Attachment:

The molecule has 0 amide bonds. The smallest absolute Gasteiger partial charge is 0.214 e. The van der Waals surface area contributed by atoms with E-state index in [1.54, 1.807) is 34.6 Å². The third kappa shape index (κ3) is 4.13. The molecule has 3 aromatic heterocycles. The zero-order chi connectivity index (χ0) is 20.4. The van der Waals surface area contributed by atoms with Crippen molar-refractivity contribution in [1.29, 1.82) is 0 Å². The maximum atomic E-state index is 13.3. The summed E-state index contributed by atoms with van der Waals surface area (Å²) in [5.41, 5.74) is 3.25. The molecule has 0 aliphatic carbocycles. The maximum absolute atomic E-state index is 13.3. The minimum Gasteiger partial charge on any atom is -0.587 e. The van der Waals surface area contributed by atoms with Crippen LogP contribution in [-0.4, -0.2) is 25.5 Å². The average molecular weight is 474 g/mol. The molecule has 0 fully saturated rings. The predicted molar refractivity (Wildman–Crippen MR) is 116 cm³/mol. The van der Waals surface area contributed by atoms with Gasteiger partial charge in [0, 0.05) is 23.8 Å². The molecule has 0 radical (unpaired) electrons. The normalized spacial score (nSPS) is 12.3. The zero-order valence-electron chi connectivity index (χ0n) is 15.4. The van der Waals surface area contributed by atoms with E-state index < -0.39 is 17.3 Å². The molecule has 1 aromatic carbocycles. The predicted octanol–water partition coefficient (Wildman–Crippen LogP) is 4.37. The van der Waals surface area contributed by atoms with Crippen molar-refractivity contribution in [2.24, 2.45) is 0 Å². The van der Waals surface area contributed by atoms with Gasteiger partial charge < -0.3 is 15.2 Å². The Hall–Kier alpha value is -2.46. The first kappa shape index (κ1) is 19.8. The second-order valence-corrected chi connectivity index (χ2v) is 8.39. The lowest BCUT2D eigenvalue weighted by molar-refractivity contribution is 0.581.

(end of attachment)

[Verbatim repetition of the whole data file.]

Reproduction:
The molecule has 0 amide bonds. The smallest absolute Gasteiger partial charge is 0.214 e. The van der Waals surface area contributed by atoms with E-state index in [1.54, 1.807) is 34.6 Å². The third kappa shape index (κ3) is 4.13. The molecule has 3 aromatic heterocycles. The zero-order chi connectivity index (χ0) is 20.4. The van der Waals surface area contributed by atoms with Crippen molar-refractivity contribution in [1.29, 1.82) is 0 Å². The maximum atomic E-state index is 13.3. The summed E-state index contributed by atoms with van der Waals surface area (Å²) in [5.41, 5.74) is 3.25. The molecule has 0 aliphatic carbocycles. The maximum absolute atomic E-state index is 13.3. The minimum Gasteiger partial charge on any atom is -0.587 e. The van der Waals surface area contributed by atoms with Crippen LogP contribution in [-0.4, -0.2) is 25.5 Å². The average molecular weight is 474 g/mol. The molecule has 0 fully saturated rings. The predicted molar refractivity (Wildman–Crippen MR) is 116 cm³/mol. The van der Waals surface area contributed by atoms with Gasteiger partial charge in [0, 0.05) is 23.8 Å². The molecule has 0 radical (unpaired) electrons. The normalized spacial score (nSPS) is 12.3. The zero-order valence-electron chi connectivity index (χ0n) is 15.4. The van der Waals surface area contributed by atoms with E-state index < -0.39 is 17.3 Å². The molecule has 1 aromatic carbocycles. The predicted octanol–water partition coefficient (Wildman–Crippen LogP) is 4.37. The van der Waals surface area contributed by atoms with Crippen molar-refractivity contribution in [2.24, 2.45) is 0 Å². The van der Waals surface area contributed by atoms with Gasteiger partial charge < -0.3 is 15.2 Å². The Hall–Kier alpha value is -2.46. The first kappa shape index (κ1) is 19.8. The second-order valence-corrected chi connectivity index (χ2v) is 8.39. The lowest BCUT2D eigenvalue weighted by molar-refractivity contribution is 0.581.